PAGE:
# Merge Sort Algorithm

^{2}) while heap sort, merge sort and quicksort (with some assumptions) have complexity of O(nlogn) and count and Radix sorts are linear O(n) algorithms.

**Merge sort**falls in divide and conquer class of algorithm where input space is divided into subproblems and these subproblems are then solved individually and combined together to give solution to the original problem. Below figure explains divide and conquer paradigm.

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**Merge sort implementation**

**Code explanation**

For

*mergesort*function we get three parameters, the input array

*a[], the start index and the end*index of array. This start and end change in every recursive invocation of mergesort function.

We find the middle index using start and end index of the input array and again invoke the same function with two parts one starting from start to mid and other being from mid+1 to end.

Once base condition is hit, we start winding up and call merge function.

*Merge*function takes four parameters,

*input array, start, end and middle index*based on start and end.

Merge function merges two sub arrays (one from start to mid and other from mid+1 to end) into a single array from start to end. This array is then returned to upper calling function which then again sort two parts of array.

**Complexity analysis**

As we know that every time input space is divided into two and from the binary search algorithm we know that this division will have complexity of O(log n) where n is input size. So the first part of implementation of merge sort has complexity of O(logn). Now the second part of implements merge step which place every elements in its proper place in array, hence it linear time O(n). Since above step of dividing has to be done for n elements, hence total complexity of merge sort will be O(nlogn).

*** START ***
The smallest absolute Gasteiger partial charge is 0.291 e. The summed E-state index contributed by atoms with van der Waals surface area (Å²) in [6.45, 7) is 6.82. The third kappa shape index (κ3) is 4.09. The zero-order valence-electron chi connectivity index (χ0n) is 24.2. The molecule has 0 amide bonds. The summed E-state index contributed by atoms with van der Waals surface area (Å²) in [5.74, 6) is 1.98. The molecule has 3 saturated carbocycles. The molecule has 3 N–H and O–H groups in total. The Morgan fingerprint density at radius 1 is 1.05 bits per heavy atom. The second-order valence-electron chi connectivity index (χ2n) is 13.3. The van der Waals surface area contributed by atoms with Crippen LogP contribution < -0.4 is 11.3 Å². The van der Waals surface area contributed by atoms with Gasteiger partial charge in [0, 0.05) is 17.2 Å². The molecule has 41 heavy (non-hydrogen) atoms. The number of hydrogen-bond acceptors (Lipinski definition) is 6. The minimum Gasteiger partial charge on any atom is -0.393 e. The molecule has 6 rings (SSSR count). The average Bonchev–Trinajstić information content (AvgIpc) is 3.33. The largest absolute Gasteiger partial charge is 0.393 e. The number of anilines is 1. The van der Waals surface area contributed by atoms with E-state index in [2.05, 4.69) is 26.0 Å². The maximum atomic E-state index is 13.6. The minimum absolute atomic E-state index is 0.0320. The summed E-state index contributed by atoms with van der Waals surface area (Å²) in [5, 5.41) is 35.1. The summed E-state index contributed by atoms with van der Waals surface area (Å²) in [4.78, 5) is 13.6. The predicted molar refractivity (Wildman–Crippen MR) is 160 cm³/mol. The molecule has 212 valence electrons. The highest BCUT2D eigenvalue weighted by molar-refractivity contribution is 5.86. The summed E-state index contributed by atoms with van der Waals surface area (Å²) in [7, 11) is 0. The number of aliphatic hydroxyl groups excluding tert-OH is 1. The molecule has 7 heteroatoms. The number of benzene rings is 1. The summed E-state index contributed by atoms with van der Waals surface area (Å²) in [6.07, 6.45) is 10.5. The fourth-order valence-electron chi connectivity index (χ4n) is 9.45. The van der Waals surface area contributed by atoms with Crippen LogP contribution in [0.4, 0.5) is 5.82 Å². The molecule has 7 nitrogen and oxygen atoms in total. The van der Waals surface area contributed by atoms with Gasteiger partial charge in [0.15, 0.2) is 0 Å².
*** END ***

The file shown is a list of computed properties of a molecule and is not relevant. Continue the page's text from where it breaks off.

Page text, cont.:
There are some improvements which can be done on this algorithm.

1. When number of elements are less than some threshold, one can use insertion or selection sort to sort those numbers. Why? Because when n is small, O(n^{2}) is as good as O(nlogn) and it saves extra overhead of split and merging. All in all, using insertion sort in input array with small size, can give better performance.

2. Before calling merging, check if all the elements in right array are greater then left array, if yes, no need of merging. This can be easily checked by comparing *a[mid]* with *a[mid+1]*. If *a[mid]* is less than *a[mid+1]*, two sub arrays are already sorted and we don’t need to perform merge.

**External Merge sort**

Merge sort is best used when data is in huge in size as compared to available memory, like sorting 2GB of data when we have only 100 MB of RAM or physical memory. Data cannot fit in memory and resides on to disk from where it is fetched in chunks and merged.

There are two passes in the external merge sort : Sort pass and merge pass. below figure explains this

**Sort pass**

- Divide the input in N chunks where N = Size of total data/Size of available memory
- Load each chunk in main memory and sort it with any conventional sorting algorithm.
- Now load a predefined block of the sorted chunks into memory again. keep a buffer to store sorted output.

**Merge Pass**

- Now have N-way merge and put output on to buffer. As buffer get full, write that onto disk.
- If any of the small chunk taken if exhausted, one can fill the next block from the same chunk.

External merge sort can be improved significantly using parallelism where data chunks are written on different disk where read and write can be performed in parallel. Also, different chunk can be sorted on different processors in parallel. If processors are not available, merge routine can take advantage of multithreading.

There is one problem which is classic example of usage of external merge sort is mentioned here in problem number 5 and solved here : External merge sort.

If you have any other optimization trick or better way to implement merge sort please comment below.